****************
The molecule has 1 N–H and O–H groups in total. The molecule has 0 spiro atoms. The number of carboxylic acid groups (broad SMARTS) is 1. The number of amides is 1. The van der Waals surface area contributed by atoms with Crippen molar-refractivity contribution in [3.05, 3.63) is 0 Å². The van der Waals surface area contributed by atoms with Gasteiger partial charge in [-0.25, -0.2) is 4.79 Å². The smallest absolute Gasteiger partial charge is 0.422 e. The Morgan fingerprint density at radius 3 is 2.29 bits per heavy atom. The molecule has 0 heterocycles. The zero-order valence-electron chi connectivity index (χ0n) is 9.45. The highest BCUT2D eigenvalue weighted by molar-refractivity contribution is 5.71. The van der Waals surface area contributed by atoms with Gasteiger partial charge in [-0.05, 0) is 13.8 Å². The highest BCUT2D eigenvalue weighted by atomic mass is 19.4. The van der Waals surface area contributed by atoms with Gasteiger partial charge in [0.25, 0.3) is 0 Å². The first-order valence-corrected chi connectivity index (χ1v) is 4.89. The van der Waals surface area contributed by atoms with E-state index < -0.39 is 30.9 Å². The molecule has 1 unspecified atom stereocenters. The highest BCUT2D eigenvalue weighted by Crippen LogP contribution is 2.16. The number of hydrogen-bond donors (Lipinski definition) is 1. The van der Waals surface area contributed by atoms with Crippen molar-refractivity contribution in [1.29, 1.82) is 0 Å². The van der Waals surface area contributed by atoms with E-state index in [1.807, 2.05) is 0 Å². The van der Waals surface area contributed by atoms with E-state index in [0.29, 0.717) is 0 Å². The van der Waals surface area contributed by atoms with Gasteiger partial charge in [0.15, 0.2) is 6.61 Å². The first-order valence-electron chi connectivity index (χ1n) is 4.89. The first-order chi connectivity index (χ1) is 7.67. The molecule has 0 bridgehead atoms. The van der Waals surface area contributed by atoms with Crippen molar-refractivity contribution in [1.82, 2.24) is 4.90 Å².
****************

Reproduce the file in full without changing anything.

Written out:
The molecule has 1 N–H and O–H groups in total. The molecule has 0 spiro atoms. The number of carboxylic acid groups (broad SMARTS) is 1. The number of amides is 1. The van der Waals surface area contributed by atoms with Crippen molar-refractivity contribution in [3.05, 3.63) is 0 Å². The van der Waals surface area contributed by atoms with Gasteiger partial charge in [-0.25, -0.2) is 4.79 Å². The smallest absolute Gasteiger partial charge is 0.422 e. The Morgan fingerprint density at radius 3 is 2.29 bits per heavy atom. The molecule has 0 heterocycles. The zero-order valence-electron chi connectivity index (χ0n) is 9.45. The highest BCUT2D eigenvalue weighted by molar-refractivity contribution is 5.71. The van der Waals surface area contributed by atoms with Gasteiger partial charge in [-0.05, 0) is 13.8 Å². The highest BCUT2D eigenvalue weighted by atomic mass is 19.4. The van der Waals surface area contributed by atoms with Gasteiger partial charge in [0.25, 0.3) is 0 Å². The first-order valence-corrected chi connectivity index (χ1v) is 4.89. The van der Waals surface area contributed by atoms with E-state index < -0.39 is 30.9 Å². The molecule has 1 unspecified atom stereocenters. The highest BCUT2D eigenvalue weighted by Crippen LogP contribution is 2.16. The number of hydrogen-bond donors (Lipinski definition) is 1. The van der Waals surface area contributed by atoms with Crippen molar-refractivity contribution in [1.29, 1.82) is 0 Å². The van der Waals surface area contributed by atoms with E-state index in [1.807, 2.05) is 0 Å². The van der Waals surface area contributed by atoms with E-state index in [0.29, 0.717) is 0 Å². The van der Waals surface area contributed by atoms with Gasteiger partial charge in [0.15, 0.2) is 6.61 Å². The first-order valence-electron chi connectivity index (χ1n) is 4.89. The first-order chi connectivity index (χ1) is 7.67. The molecule has 0 bridgehead atoms. The van der Waals surface area contributed by atoms with Crippen molar-refractivity contribution in [1.82, 2.24) is 4.90 Å².